EOS is probably the most polarizing project in crypto. Some supporters are convinced it’s an Ethereum killer, while others deride it as an outright scam. So who’s right? Without taking a firm stance either way, this article will outline both the bull and bear cases for EOS’s long-term success.
EOS vs Ethereum
EOS is the most successful ICO launched through Ethereum and switched to its own mainnet on June 2, 2018. While most ICOs set a hardcap for the amount of Ethereum the project could raise, EOS was uncapped, and raised funds equivalent to anywhere between $1.5 and $4 billion. With a Satis Group report estimating that around 80% of ICOs launched over the Ethereum network in 2017 were outright scams, detractors consider EOS the most egregious example of an ICO generating an enormous amount from investors and offering nothing but empty promises in return. The bull case for EOS has it that EOS is a project which now possesses an enormous war-chest for stimulating dApp development. Between these two extremes is a cautionary centrist position: EOS may be a completely legitimate project with the best intentions behind it, but that is no guarantee of success. This centrist POV can support its opinion with reference to the major winners and losers of the dotcom boom. Firms like Amazon, Facebook, and Google have flourished with access to far less start-up capital than many of the mega-hyped projects from the ‘90’s bubble that collapsed and disappeared when the bubble burst.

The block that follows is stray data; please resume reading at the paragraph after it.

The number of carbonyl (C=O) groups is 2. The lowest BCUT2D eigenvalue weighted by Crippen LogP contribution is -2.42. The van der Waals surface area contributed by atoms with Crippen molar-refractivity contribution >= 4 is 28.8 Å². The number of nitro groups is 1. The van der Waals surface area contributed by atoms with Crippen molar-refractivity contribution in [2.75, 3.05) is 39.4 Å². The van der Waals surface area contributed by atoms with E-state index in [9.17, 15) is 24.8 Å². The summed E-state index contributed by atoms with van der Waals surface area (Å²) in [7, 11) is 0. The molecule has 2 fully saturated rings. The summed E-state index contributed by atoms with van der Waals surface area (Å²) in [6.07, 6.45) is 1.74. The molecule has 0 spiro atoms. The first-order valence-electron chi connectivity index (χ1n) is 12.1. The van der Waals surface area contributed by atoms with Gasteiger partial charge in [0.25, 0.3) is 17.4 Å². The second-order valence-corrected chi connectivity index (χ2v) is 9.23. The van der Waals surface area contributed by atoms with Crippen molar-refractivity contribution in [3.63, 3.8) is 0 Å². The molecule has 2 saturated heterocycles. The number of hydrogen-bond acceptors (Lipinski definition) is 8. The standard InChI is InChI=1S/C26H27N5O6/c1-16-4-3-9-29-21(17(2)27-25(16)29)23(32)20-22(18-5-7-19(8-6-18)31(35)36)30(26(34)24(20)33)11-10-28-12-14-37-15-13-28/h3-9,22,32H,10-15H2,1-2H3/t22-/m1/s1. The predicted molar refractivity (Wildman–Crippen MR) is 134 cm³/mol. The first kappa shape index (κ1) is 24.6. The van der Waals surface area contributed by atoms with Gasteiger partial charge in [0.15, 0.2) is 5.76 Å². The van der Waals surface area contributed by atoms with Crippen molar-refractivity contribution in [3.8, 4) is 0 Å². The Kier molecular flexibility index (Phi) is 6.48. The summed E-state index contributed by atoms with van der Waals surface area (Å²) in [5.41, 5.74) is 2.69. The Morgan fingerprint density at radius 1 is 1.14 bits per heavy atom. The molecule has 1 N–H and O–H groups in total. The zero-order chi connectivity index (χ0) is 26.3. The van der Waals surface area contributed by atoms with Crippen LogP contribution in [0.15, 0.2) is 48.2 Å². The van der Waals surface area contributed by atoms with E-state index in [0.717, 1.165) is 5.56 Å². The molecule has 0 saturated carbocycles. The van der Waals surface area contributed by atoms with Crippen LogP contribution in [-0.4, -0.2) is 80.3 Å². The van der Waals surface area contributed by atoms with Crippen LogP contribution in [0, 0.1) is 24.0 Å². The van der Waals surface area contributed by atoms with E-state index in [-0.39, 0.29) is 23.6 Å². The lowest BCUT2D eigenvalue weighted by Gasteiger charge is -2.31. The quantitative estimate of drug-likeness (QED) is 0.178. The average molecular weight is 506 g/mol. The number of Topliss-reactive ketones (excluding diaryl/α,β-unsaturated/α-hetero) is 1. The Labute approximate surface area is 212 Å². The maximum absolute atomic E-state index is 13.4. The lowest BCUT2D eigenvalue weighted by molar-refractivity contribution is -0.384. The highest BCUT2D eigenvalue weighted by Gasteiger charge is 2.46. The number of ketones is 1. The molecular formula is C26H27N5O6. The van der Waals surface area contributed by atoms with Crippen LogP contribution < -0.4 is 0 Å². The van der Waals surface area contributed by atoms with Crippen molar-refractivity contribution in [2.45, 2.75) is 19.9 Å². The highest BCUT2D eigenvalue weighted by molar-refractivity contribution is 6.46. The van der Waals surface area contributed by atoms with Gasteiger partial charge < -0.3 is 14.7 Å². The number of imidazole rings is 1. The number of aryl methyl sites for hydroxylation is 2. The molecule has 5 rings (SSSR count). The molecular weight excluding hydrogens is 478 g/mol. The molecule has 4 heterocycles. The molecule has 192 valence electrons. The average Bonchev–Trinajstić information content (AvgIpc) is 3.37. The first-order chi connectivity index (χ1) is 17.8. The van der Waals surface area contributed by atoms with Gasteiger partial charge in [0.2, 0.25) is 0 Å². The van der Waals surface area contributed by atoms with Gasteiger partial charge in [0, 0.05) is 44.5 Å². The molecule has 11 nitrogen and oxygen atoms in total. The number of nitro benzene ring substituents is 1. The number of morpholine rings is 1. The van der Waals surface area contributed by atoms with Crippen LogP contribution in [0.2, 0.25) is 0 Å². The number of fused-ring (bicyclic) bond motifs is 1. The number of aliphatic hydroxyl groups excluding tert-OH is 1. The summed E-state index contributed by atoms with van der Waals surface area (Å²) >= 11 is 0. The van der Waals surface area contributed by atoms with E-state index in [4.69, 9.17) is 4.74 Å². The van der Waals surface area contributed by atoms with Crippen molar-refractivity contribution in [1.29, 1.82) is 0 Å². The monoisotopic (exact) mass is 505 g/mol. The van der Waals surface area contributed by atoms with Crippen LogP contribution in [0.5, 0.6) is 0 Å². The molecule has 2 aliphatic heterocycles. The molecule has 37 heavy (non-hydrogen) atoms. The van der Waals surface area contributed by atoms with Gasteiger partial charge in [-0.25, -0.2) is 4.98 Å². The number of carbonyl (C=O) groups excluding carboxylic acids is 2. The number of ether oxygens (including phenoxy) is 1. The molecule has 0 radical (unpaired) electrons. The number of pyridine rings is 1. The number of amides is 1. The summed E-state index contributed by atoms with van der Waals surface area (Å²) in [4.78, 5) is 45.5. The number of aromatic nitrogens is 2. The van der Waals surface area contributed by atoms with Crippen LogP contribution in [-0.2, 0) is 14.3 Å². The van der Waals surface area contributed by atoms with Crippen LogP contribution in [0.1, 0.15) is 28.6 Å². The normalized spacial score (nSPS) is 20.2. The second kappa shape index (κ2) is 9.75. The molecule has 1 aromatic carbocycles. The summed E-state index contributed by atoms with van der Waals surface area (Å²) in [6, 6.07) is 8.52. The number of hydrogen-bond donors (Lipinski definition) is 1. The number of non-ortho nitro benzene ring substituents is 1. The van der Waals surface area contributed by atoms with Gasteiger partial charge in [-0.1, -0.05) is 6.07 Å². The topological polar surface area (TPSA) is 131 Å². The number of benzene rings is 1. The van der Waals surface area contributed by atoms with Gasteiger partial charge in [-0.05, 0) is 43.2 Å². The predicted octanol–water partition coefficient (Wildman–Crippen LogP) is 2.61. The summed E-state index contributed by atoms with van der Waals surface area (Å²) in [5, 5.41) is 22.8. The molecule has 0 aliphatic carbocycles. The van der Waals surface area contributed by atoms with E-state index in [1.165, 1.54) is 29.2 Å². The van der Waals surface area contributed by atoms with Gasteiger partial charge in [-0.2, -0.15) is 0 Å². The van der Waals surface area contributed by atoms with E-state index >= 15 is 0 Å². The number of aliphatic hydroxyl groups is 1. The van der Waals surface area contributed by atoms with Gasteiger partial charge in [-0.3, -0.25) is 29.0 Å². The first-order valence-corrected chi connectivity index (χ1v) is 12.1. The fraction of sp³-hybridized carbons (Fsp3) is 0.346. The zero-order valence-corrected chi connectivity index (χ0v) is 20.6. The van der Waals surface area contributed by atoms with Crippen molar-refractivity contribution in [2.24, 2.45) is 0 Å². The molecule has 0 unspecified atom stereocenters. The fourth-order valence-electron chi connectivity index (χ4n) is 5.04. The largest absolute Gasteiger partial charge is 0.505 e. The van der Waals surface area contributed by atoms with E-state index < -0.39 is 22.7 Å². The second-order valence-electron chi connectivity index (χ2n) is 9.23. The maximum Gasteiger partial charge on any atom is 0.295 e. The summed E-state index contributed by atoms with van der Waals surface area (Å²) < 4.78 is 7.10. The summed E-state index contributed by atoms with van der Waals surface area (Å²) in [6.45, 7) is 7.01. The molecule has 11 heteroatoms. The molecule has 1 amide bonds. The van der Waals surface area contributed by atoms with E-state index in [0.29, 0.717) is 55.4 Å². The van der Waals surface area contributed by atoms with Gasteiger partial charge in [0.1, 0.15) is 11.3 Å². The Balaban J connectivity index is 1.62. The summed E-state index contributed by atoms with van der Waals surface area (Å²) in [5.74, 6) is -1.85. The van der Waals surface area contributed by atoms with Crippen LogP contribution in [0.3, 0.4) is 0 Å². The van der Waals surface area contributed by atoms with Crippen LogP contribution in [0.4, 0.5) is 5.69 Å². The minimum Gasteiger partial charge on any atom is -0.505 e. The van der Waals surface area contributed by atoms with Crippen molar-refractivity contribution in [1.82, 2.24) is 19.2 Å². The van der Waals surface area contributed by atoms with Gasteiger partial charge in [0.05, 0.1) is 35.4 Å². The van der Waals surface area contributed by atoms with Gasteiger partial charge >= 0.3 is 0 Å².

EOS has been positioned as a platform with many similarities to Ethereum, along with several crucial differences. Both aim to be a platform through which ICOs can be launched and dApps can be deployed. At the height of 2017’s manic crypto bull-run, CryptoKitties became the first Ethereum dApp to gain traction and generate headlines. In the process, CryptoKitties exposed enormous flaws in Ethereum’s suitability to be a truly scalable dApp platform. Its popularity caused massive gridlock on the Ethereum network, with transaction times and costs soaring to the point that the network basically became briefly unusable.
Network congestion and high transaction fees remain a major barrier to Ethereum becoming the universal dApp platform its biggest supporters have envisioned it as. While solutions such as sharding and plasma may help Ethereum move beyond these early teething troubles, EOS’s biggest supporters think this alternative platform has already crafted the perfect solution.
DPoS: Delegated Proof of Stake
Transactions are currently broadcast to the Ethereum network in a similar way to transactions broadcast to the Bitcoin network – through a consensus mechanism called Proof of Work (PoW). Computers solve complex mathematical problems through a process typically referred to as mining. Each new transaction pays a fee to these miners to become verified and then broadcast to the network.
EOS works differently, instead using a consensus mechanism called Delegated Proof of Stake (DPoS). Every wallet containing EOS tokens is able to vote for a representative, with the number of tokens held determining the weight of each wallet’s vote. In the same way that Bitcoin or Ethereum miners are rewarded with transaction fees in the PoW model, representatives in the DPoS model receive rewards for each transaction they verify.